Lead Exposure Injuries at Work.

ADULT OCCUPATIONAL LEAD EXPOSURE

Many occupations involve lead exposure or potential lead exposure.  Obviously lead mining, refining and smelting present risks of exposure.  Many electricians can be exposed when their work includes lead splicing (“tinning”) or working in areas where this work is performed.  Other high-risk jobs include artists, auto repairers, construction workers and many others.  Employers are supposed to provide warnings and safety precautions, but this is not always done.  Recently, the lawyers at DeBlasio & Gower worked in consultation with lead trial counsel Charles L. Cannon who obtained a significant settlement for an electrician who sustained permanent, disabling injuries from exposure to lead at work.

Symptoms commonly associated with adult lead poisoning include numbness, tingling or burning sensations in the hands and arms; cognitive dysfunction (brain fog) with difficulty remembering or concentrating; headache; vomiting; dizziness; tremor; and other symptoms.  Lead poisoning can also cause kidney failure, seizures and anemia.  Seek medical treatment immediately if you or a loved one have experienced these symptoms under these work conditions.

Lead is highly toxic and it is known that there is no “safe” level of lead in the body.  Even what was once thought of as “low levels” of blood lead are associated with adverse central nervous system (“CNS”) effects.  The lead in the blood can cause nerve damage to sense organs and nerves controlling the body.  This nerve damage leads to neurodegenerative disease, impaired cognitive function and other injuries.

Lead is known to cause sudden seizures and a sudden onset of slurred speech, one-sided weakness of the body, ataxia and other symptoms.  It is reported in the literature that this “mimics” an acute stroke and can be misdiagnosed as a stroke.  Lead exposure also causes high blood pressure and aggravates pre-existing high blood pressure.  This lead-related high blood pressure can cause a stroke or increase a victim’s risk of a stroke.

Occupational lead exposure most frequently causes lead poisoning when the lead dust or lead fumes are inhaled, or when lead on the hands is ingested when the worker eats.  Lead-related injuries can be acute or chronic.  An acute injury is generally when a worker receives high amounts of lead over a short period of time, hours or days.  A chronic injury is generally when a worker is exposed to lower levels over weeks, months or years.  Both types of lead exposure can cause severe injuries in adults.  Small amounts of lead exposure can compound over long periods of time and can be even more harmful than acute lead poisoning.  Lead toxicity has been diagnosed among workers with workplace exposure levels below the currently permissible exposure limits established by OSHA.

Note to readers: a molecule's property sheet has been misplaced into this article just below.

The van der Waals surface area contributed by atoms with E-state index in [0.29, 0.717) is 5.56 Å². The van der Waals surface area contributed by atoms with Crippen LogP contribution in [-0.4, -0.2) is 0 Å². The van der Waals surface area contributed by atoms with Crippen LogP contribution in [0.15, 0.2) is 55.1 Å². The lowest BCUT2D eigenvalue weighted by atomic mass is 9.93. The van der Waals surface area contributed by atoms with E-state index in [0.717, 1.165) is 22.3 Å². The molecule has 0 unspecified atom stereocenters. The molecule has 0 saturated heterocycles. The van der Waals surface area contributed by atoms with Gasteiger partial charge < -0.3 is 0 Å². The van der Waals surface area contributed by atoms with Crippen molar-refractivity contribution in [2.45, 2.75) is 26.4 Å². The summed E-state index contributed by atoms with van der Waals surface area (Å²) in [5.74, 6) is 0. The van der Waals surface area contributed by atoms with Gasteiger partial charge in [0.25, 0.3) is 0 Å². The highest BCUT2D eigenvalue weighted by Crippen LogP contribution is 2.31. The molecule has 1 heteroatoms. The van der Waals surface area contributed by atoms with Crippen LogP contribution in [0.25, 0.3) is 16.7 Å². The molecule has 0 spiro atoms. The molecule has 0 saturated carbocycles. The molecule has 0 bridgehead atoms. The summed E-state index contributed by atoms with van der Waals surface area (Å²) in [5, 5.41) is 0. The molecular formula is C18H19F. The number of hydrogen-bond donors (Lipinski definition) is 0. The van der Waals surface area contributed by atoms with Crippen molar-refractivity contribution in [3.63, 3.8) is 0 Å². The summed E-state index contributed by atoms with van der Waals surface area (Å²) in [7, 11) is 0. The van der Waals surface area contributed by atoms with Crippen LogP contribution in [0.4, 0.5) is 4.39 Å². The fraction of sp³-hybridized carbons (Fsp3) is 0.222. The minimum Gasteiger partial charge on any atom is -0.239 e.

The lawyers at DeBlasio & Gower LLC are dedicated to obtaining the justice you deserve in lead poisoning cases.  For a free consultation in a lead poisoning case, you may contact our founding partner, Antonio DeBlasio, directly at 630.560.1124 or via email at deblasio@DGLLC.net.  For more information on our law firm, visit our website at www.DGLLC.net.  We look forward to discussing the merits of your case with you.

Authors:  Attorneys Antonio DeBlasio (DeBlasio & Gower LLC) and Charles L. Cannon (Mahoney, Crowe, Goldrick & Cannon, P.C.)

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Sources:

NIOSH, Lead. 1998.  https://www.cdc.gov/niosh/topics/lead/default.html

Landrigan PJ, Todd AC.  Lead Poisoning. West J Med 1994; 161:153-159.

De Souza A, Desai P, Adult Lead Encephalopathy. Neur Res 2013; 35(1); 54-58.

Kumar S. Encephalopathy due to Inorganic Lead Exposure in an Adult. Jpn J Med 1987; 26(2):  253-254.

Manorenj S, Lead Poisoning Presenting as a Mimic of Acute Stroke. World J Pharm Med Res 2016; 2(4), 139-141.